LG LDS5040ST Review
This powerful dishwasher combines a retro look with some new technology.
The LG LDS5040ST combines a retro look with some new technology. With its big gray buttons and digital display, this dishwasher harkens back to a time when you had to walk up to your TV to change the channel, and when blowing on your game cartridges was a legitimate means of fixing them. The LDS5040ST has an MSRP of $699, and proved to be quite capable of delivering a vintage smackdown on our stain tests. It is almost exactly like the LG LDS5540ST, with the same set of cycles and features, including Smart Diagnosis technology. Although this old-school bruiser comes at a lower upfront cost than its more futuristic cousin, it also completely skipped over the green movement, consuming staggering amounts of water and electricity.
Design & Usability
Where's the rewind button?
Even with a stainless steel door giving away that it’s a dishwasher, the LDS5040ST’s gray, front-facing control panel might have you mistaking it for a VCR. The row of large, rectangular buttons and the digital cycle timer really adds to that retro look. Maybe LG had some spare parts lying around.
The advantage of kicking it old-school is that those large buttons are very responsive. With an audible click, pressing the keys is reminiscent of changing the channel on an old CRT TV, except that it doesn’t make your hair stand on end. You also don’t have to worry about the LDS5040ST making you go blind if you’re standing too close to it.
The LDS5040ST’s interior is stainless steel and spacious. The racks are highly adjustable, with every row of tines on the bottom rack being collapsible. The full-size cutlery basket gives plenty of room for silverware and serving utensils, while the top rack features two rows of tines with adjustable angles.
Something old, something new.
The LDS5040ST shares the exact same list of cycles and features as the LDS5540ST. For cycles, you have Normal, Power Scrub, Quick, Delicate, and Upper Only. For additional wash options, you have Sanitary, Extra Dry, and Extra Rinse. A Delay Start that can be set from one to 19 hours and a Child Lock finish off the list of extras.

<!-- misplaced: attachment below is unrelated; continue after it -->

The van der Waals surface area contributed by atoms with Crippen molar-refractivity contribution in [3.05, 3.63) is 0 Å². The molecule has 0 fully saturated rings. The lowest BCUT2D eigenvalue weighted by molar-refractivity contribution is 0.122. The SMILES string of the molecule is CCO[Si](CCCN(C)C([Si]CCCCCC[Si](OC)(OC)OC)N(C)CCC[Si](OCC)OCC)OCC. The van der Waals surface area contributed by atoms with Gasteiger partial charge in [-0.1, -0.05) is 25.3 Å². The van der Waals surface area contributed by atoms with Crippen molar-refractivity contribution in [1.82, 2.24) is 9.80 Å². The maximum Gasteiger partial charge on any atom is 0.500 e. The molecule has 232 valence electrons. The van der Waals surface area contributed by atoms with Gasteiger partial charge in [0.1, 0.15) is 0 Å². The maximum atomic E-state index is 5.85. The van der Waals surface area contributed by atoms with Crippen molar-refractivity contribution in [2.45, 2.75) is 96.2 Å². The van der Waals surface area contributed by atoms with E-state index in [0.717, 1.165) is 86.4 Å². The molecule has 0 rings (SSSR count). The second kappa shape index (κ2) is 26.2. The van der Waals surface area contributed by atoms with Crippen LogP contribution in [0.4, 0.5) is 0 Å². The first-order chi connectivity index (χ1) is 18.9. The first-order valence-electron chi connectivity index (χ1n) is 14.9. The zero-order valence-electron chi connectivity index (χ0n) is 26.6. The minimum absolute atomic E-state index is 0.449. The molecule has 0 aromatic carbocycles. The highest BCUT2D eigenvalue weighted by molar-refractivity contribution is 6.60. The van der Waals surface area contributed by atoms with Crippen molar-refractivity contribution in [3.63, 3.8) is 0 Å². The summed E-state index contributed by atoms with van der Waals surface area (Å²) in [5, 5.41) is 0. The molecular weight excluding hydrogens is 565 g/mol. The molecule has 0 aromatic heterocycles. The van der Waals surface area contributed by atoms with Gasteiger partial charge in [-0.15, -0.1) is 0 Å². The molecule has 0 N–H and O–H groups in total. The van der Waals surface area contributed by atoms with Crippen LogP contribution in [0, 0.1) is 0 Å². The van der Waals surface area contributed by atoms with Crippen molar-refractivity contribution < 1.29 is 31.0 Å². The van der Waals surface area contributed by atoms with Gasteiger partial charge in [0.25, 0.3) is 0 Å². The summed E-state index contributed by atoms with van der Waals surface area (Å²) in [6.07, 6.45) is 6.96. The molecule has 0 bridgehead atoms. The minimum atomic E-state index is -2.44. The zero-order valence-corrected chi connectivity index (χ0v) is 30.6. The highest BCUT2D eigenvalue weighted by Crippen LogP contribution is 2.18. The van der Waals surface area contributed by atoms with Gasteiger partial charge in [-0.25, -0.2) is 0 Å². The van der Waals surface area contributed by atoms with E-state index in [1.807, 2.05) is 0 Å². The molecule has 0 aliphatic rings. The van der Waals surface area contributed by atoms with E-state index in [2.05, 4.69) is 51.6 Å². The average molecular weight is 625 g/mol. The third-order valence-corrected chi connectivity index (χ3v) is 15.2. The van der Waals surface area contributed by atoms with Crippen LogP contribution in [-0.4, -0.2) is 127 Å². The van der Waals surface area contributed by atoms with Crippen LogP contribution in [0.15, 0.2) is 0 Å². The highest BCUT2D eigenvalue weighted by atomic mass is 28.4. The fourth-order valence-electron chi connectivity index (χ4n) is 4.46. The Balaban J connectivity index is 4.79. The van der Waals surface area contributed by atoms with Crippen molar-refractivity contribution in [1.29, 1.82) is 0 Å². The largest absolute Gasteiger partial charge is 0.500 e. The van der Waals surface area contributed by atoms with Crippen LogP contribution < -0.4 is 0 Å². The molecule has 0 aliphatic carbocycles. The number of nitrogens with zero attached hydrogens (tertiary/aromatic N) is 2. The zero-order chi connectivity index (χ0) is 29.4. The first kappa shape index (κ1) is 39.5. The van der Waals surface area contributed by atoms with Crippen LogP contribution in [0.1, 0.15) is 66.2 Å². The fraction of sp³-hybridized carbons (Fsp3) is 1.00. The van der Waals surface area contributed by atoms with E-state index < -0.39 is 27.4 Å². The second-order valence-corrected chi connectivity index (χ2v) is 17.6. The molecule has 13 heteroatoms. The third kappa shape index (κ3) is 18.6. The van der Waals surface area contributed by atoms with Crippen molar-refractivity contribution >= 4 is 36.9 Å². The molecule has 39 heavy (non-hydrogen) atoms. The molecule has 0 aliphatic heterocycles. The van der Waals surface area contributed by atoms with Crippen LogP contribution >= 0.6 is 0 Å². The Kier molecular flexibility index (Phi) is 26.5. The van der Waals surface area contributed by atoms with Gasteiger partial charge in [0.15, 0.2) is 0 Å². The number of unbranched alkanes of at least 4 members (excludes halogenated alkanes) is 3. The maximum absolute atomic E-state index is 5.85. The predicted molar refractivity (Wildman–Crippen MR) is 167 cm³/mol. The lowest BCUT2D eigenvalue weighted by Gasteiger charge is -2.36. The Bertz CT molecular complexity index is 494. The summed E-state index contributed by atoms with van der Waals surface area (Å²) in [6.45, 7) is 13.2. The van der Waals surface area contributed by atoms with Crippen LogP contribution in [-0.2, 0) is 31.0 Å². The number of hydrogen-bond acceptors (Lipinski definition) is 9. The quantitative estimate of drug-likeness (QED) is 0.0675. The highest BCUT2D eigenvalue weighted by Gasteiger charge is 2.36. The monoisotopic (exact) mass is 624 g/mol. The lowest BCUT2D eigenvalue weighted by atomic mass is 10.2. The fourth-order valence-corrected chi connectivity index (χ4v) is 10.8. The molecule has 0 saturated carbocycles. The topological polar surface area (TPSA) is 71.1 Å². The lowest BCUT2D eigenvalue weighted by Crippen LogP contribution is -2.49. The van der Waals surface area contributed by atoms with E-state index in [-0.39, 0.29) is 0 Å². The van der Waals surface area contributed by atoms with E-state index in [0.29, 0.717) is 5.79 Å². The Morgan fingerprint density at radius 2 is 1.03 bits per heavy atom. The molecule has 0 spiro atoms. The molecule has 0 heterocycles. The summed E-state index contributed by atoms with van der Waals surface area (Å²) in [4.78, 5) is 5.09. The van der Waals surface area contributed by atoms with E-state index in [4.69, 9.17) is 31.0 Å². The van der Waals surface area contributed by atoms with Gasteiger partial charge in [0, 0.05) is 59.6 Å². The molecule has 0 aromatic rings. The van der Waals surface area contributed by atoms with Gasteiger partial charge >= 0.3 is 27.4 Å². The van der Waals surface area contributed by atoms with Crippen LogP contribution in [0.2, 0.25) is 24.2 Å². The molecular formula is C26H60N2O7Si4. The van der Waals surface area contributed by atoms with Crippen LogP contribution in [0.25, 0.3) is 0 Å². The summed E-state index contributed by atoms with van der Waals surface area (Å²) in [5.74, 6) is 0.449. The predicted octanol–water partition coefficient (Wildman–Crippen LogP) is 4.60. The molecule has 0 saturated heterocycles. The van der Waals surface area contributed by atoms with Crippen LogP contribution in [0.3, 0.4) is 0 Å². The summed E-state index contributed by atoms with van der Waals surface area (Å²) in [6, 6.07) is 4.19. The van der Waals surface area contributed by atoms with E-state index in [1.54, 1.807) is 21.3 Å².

And of course, there’s Smart Diagnosis: just because the controls look retro doesn’t mean the technology has to be. Smart Diagnosis is a way for the dishwasher to, in the event of a malfunction, communicate with LG’s customer service the exact nature of the breakdown. You can learn more about it from this article, but the main takeaway is that troubleshooting and repairs are greatly streamlined thanks to this technology.
So much for going green.
The LDS5040ST had impressive scores for most of our tests. On Normal cycle passes, we found that many of the milk, meat, and oatmeal stains were successfully removed. Unfortunately, their perfect scores were marred by minor but noticeable bits of redeposit—when flecks of washed-off stains end up on previously clean dishes. The Power Scrub cycle had this same problem. But for a cycle that you are expected to use for everyday loads, which would never be as dirty as our challenging test loads, this was a strong performer.
The Quick cycle did surprisingly well with the spinach stains, but wasn’t so great with the other stains. Given how much of the other soils got left behind in this cycle, we would recommend limiting its use to loads containing only light soils or very recently used dishes.
The main drawback to the LDS5040ST’s performance is the heavy water and power consumption. With a Normal cycle that takes 7.65 gallons of hot water each run and consumes 1.05 kWh of electricity, the LDS5040ST will put a noticeable mark on your utility bills. Our estimated annual cost for running this machine is $42.62, which is about 30% higher than most of the other machines we've tested. We also found that cycles take a long time to run. For a more detailed analysis of this machine’s efficiency, check out the Science page.
Wonderful dishwasher; terrible conservationist.
The LDS5040ST won’t let you watch VHS tapes while you cook, despite an appearance that suggests otherwise. It can, however, wash your dishes, and it does a pretty good job of it. While the design is going to be hit or miss depending on your taste, the controls are very simple and responsive. A good selection of cycles and wash options are also available, and Smart Diagnosis is always a plus. The major drawback about the LDS5040ST is that it doesn’t even pretend to be going green. If you’re concerned about your utility bills, there are other machines that consume significantly less water and electricity than this blast from the past.
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